Former NZ PM Helen Clark ‘blown away’ by Israeli ingenuity

ID2, where 70 innovative thinkers convene to brainstorm, will produce the next generation of great ideas, organizers say

ID2's 'Class of 2014' (Photo credit: Netanel Tobias)
ID2's 'Class of 2014' (Photo credit: Netanel Tobias)

The innovations of tomorrow are borne of the ideas of today. And to get the idea juices flowing, 70 carefully selected entrepreneurs, academics, and students got away from it all this week — heading out to Caesarea — to discuss what the future will look like, and how they and others will help it get that way.

That ideas were flying at the Israeli Designed International Development conference (more familiarly known as ID2) was evident in the reaction of a special guest at the event — Helen Clark, Administrator of the United Nations Development Program (UNDP) and former New Zealand Prime Minister. She visited ID2 on Wednesday, the second day of the three-day event.

Commenting on what she saw and learned by talking with participants, hearing and seeing their ideas, inventions, and convictions, Clark said she was “just blown away” by much of it. “I was really inspired by what the young innovators had to say. There were some brilliant ideas there across technology applications and also ways of getting people properly organized for development solutions. So plenty of ideas there that could be up and running and really benefit a lot of people,” Clark said.

Such is the level of innovation at ID2, the event’s organizers said, that it would prompt someone like Clark — not just head of the UNDP and former New Zealand premier, but also on many pundits’ very short list for the next UN Secretary General (Ban Ki-Moon’ second term ends in 2016) — to use a term like “blown away” to describe what she saw.

That doesn’t surprise Danielle Abraham and Daniel Ben Yehuda, organizers of the event. “When you put together creative people in a three day forum, ‘out of town’ to keep them away from distractions, you are going to get creative ideas,” said Abraham, policy advisor to MASHAV, the Ministry of Foreign Affairs’ Agency for International Development Cooperation. “ID2 helps build a community among creative people, and the results speak for themselves.”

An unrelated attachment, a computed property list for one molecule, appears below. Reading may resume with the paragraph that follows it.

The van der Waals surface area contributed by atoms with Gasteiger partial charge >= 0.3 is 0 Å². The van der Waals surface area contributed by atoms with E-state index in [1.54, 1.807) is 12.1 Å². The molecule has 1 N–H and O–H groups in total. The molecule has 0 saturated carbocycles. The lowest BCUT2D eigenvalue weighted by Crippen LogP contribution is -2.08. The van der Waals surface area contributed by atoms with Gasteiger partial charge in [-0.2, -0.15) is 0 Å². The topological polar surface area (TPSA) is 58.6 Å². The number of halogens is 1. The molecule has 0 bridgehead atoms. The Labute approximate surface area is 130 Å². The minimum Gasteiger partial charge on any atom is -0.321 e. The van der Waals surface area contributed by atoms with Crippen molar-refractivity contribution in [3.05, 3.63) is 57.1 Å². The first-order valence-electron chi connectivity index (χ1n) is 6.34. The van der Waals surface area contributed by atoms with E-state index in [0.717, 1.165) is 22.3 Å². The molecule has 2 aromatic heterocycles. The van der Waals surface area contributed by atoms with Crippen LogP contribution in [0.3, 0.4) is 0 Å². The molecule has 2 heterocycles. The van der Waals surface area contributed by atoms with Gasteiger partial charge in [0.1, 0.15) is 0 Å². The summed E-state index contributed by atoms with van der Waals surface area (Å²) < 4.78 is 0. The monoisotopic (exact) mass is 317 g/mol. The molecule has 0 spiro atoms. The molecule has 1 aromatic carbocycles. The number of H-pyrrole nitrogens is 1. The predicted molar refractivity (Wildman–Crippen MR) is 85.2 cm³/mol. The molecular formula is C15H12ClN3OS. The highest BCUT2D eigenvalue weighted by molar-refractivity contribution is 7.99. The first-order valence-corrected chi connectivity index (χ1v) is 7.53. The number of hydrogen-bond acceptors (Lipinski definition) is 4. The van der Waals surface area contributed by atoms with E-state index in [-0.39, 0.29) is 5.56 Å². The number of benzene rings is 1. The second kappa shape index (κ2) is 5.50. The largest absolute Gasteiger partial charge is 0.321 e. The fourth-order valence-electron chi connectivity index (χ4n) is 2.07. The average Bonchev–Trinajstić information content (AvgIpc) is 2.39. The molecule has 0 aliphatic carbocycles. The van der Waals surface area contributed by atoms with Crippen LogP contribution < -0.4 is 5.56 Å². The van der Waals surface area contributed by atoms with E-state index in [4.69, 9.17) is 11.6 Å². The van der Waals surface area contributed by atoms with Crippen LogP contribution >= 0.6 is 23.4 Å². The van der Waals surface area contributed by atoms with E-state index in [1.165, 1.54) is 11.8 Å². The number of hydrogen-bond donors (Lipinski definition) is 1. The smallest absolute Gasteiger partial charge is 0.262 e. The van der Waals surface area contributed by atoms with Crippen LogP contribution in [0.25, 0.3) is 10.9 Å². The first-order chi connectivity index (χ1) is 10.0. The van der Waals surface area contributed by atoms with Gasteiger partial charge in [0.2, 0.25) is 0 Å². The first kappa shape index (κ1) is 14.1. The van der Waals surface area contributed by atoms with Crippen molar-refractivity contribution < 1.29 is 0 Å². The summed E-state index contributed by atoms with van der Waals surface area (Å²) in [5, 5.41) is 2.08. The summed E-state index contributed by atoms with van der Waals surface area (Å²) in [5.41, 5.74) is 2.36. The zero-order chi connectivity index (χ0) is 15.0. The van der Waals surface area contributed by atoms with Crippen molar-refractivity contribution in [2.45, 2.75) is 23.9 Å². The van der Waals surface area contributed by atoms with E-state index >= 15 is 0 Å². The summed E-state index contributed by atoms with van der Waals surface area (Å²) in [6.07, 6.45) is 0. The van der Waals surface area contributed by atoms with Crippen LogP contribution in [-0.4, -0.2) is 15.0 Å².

An example of those results, said Ben Yehuda, Deputy Director of the Pears Program on Innovation and International Development at Tel Aviv University, is an organization called Migrant Health, which was hatched at ID2’s first edition in 2013. Migrant Health provides health services to foreign workers — illegal and otherwise — who do not have insurance or the other means to maintain their well-being.

“Migrant Health’s clients have no insurance, no money, and no medical records, but they need help, and this idea was born right here at ID2,” said Ben Yehuda. “The participants last year, as now, did not know each other before the event — they met at the event, and decided to go ahead with this project.” Today Israel, tomorrow the world, is Migrant Health’s motto, Ben Yehuda added. “They are developing their methodology and platform here in Israel and then plan on developing it in other countries. This could be a world-transforming platform, helping to solve a problem that has long plagued the world but that no one has found a way to solve yet.”

Helen Clark (C.) flanked by Danielle Abraham and Daniel Ben Yehuda (Photo credit: Courtesy)